Louis Jacques Thénard

1777 (La Louptière, France) – 1857 (Paris)

Vauquelin and Fourcroy taught him, and helped him get a post as Gay-Lussac’s demonstrator at the École Polytechnique, the start of a lifelong friendship and professional relationship; both Gay-Lussac and Biot did important collaborative work with Thénard. He queried Berthollet’s views on oxides; Berthollet invited him to join his Société d’Arcueil. With Chaptal, he co-founded La SEIN, an influential Society for the Encouragement of Industry; Chaptal’s demands also led him to develop the pigment cobalt blue. Wöhler (whose collaborator Liebig had studied with Thénard) wrote excitedly to Berzelius about meeting him on a visit to Paris.

Justus von Liebig

1803 (Darmstadt, Germany) – 1873 (Munich)

Liebig was immensely influential, not least in founding modern organic chemistry, and the research laboratory. He worked as an assistant in Gay-Lussac’s laboratory; Humboldt introduced them. Among his research students, Hofmann worked with him on aniline, Strecker on amino acids, Pettenkofer on meat juices (Liebig’s company eventually patented Oxo), and Schmidt on fertilisers. Wöhler was a regular collaborator, Regnault and Voit were also among his students, while Bunsen went to Giessen to meet him. Kekulé worked with him on benzene; they gave evidence convicting a servant of murder, showing that however much alcohol his employer had drunk, she couldn’t have spontaneously combusted.

Leonard Gale

1800 (Millbury, Mass.) – 1883 (Washington, D.C.)

Gale was a professor of chemistry at what was to become New York University, where Morse was professor of painting. He advised Morse on batteries and electromagnets for his experiments in telegraphy, so signal strength could be increased, and suggested he read a relevant paper of Henry’s, a personal friend of Gale’s. Vail and Gale as crucial technical collaborators of Morse’s were brought in a business partners in the venture, though perhaps inevitably they eventually fell out over the matter of royalties.

Joseph Priestley

1733 (Birstall, England) – 1804 (Northumberland, Pa.)

Josiah Wedgwood funded Priestley’s experiments and was a fellow-member of the Lunar Society, as were Boulton, Watt, Darwin and Keir (who helped him with experiments). Wilkinson was his wife’s brother, Hill helped run his Sunday school, Price preceded him in his Hackney ministry, and Banks offered to get him on one of Cook’s voyages. He met and corresponded with Lavoisier, who took all the credit for the discovery of oxygen. Blake knew him through Johnson. Silliman was impressed by his discovery of soda water, Jefferson sought his curricular advice, and Franklin (a Lunar Society guest) called him an “honest heretic.”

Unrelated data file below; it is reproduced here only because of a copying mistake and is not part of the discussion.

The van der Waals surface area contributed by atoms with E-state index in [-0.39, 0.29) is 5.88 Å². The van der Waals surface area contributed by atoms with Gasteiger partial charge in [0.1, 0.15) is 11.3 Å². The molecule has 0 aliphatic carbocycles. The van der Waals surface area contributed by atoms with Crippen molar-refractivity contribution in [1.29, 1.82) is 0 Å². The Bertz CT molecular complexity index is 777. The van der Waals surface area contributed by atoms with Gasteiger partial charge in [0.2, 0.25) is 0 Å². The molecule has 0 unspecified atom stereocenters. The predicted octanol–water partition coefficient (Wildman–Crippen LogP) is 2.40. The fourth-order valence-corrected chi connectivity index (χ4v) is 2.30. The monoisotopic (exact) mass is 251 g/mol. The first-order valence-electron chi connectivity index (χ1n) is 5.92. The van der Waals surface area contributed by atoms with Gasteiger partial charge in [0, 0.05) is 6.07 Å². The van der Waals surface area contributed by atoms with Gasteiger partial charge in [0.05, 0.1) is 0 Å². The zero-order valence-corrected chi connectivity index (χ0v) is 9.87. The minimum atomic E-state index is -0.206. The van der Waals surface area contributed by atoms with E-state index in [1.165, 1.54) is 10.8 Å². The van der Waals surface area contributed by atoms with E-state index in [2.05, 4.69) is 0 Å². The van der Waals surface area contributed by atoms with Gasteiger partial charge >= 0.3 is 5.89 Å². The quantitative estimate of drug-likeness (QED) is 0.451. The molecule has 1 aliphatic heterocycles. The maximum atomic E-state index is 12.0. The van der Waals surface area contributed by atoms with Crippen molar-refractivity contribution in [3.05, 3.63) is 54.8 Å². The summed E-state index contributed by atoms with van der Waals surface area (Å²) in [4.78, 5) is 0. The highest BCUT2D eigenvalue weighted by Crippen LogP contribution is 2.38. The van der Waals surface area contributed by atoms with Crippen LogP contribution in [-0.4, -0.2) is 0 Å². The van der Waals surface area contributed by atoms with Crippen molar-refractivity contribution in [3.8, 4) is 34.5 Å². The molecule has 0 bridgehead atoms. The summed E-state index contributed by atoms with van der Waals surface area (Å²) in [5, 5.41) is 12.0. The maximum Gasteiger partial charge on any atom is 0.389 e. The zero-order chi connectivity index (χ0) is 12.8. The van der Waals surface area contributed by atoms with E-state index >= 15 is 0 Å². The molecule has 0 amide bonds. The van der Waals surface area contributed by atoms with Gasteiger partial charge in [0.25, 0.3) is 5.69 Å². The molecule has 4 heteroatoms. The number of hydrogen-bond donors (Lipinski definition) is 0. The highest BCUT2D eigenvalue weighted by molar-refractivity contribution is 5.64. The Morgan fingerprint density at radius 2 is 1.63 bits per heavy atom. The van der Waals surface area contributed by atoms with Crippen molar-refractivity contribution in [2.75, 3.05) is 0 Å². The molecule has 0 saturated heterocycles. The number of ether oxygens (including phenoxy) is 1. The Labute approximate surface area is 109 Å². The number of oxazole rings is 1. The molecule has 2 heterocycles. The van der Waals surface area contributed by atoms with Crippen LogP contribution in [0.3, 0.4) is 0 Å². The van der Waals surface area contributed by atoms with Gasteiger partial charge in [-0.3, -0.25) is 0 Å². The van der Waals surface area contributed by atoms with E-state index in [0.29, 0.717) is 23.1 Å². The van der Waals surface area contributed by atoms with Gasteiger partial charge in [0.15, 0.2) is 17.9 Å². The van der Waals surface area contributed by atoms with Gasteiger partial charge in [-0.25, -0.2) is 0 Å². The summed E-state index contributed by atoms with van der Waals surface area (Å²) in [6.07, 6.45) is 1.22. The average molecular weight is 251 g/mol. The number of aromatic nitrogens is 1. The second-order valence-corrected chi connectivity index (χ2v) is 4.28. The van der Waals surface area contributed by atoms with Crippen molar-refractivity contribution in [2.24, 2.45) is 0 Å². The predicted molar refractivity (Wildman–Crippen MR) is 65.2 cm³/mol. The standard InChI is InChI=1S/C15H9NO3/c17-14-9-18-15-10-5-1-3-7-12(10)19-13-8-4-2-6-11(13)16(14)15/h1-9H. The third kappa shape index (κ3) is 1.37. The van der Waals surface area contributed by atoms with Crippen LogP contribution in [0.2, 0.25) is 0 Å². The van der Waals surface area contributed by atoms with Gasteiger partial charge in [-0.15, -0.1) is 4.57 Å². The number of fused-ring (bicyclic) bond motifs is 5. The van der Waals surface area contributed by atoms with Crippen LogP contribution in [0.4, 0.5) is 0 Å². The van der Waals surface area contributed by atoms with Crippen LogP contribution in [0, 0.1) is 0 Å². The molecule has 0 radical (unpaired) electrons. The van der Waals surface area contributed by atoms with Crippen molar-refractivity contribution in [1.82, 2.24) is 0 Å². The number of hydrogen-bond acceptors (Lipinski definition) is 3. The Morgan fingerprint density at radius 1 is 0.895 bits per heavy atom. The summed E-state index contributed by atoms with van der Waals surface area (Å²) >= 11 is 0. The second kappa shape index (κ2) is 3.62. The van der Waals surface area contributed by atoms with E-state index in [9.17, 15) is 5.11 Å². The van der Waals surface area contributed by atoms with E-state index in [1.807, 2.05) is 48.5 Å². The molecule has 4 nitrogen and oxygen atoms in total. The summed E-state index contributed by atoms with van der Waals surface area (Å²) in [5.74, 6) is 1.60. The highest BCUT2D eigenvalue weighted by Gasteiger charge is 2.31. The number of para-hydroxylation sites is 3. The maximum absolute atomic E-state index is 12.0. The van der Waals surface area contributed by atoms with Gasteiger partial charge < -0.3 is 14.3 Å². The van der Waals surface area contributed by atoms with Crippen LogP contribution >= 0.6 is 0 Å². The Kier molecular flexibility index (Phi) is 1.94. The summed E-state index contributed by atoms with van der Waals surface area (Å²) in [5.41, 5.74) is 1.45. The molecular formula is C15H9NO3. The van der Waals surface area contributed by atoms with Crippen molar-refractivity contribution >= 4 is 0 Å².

John William Draper

1811 (St. Helens, England) – 1882 (Hastings, N.Y.)

Henry and Daniel were two of his sons. Draper studied chemistry under Turner (who first interested him in the chemical effects of light) in London. Morse and Draper had collaborated in work towards the electric telegraph. Draper had been experimenting with photographic processes before Daguerre’s invention of photography, was quickly able to improve on aspects of it, took the first photograph of the moon, and opened a portrait studio in New York with Morse in 1840. His correspondents included Herschel, Darwin, Silliman, Spencer, Holmes, and Tyndall.

James Hutton

1726 (Edinburgh) – 1797 (Edinburgh)

One of the founders of modern geology. When the middle-aged Hutton returned to the intellectual ferment of Edinburgh, Smith, Black and Watt became his most important friends. Most, along with Hume and Ferguson, were members of the convivial and influential ‘Poker Club’, with its sherry, claret and shilling dinners. Hutton and Playfair made a voyage to examine coastal rock formations, though Playfair (who helped spread his ideas) regretted that Hutton’s dense prose got in the way of his work’s appreciation. On a geological tour of England, Hutton dragged Watt around salt-mines and conducted elaborate experiments with Edgeworth and Darwin.

Claude-Louis Berthollet

1748 (Tailloires, France) – 1822 (Arcueil)

Lavoisier, Fourcroy, Guyton de Morveau and Berthollet together established the modern naming-system for chemical compounds. With Laplace he founded the influential Société d’Arcueil; members included Gay-Lussac and Humboldt, Humboldt naming the brazil-nut tree (Bertholletia excelsa) after his friend. Berthollet and Monge, old friends, were sent to Italy to ship paintings and sculptures to France, and jointly ran Napoleon’s Institut d’Egypte. Watt was a close acqaintance and great correspondent, and Berzelius exchanged letters about the presence of fluoride in water. Thénard was one of his students.

Humphry Davy

Humphrey Davy

1778 (Penzance, England) – 1829 (Geneva)

Davy’s close friends Coleridge and Southey, also Roget, participated in his laughing-gas experiments. Banks, Cavendish and Thompson offered him help in his electro-chemical researches. He wrote up Wedgwood’s photographic experiments and climbed Helvellyn with Wordsworth, Southey and Scott. Faraday became his assistant after he temporarily blinded himself, Davy claiming him as his greatest scientific discovery; on a two-year European journey, they visited Ampère, Hachette, Cuvier, Berthollet, Volta and the de la Rives, among others. Coleridge said he went to Davy’s lectures to increase his stock of metaphors.

Edward Turner

1798 (Teak Pen, Jamaica) – 1837 (London)

Turner was the first professor of chemistry at University College London. He had studied under Stromeyer in Göttingen, and dedicated his ‘Elements of Chemistry’ to him. Draper studied with Turner, who first interested him in the chemical effects of light. Gregory became his assistant. Berzelius was among his correspondents. There are few sources of biographical information online.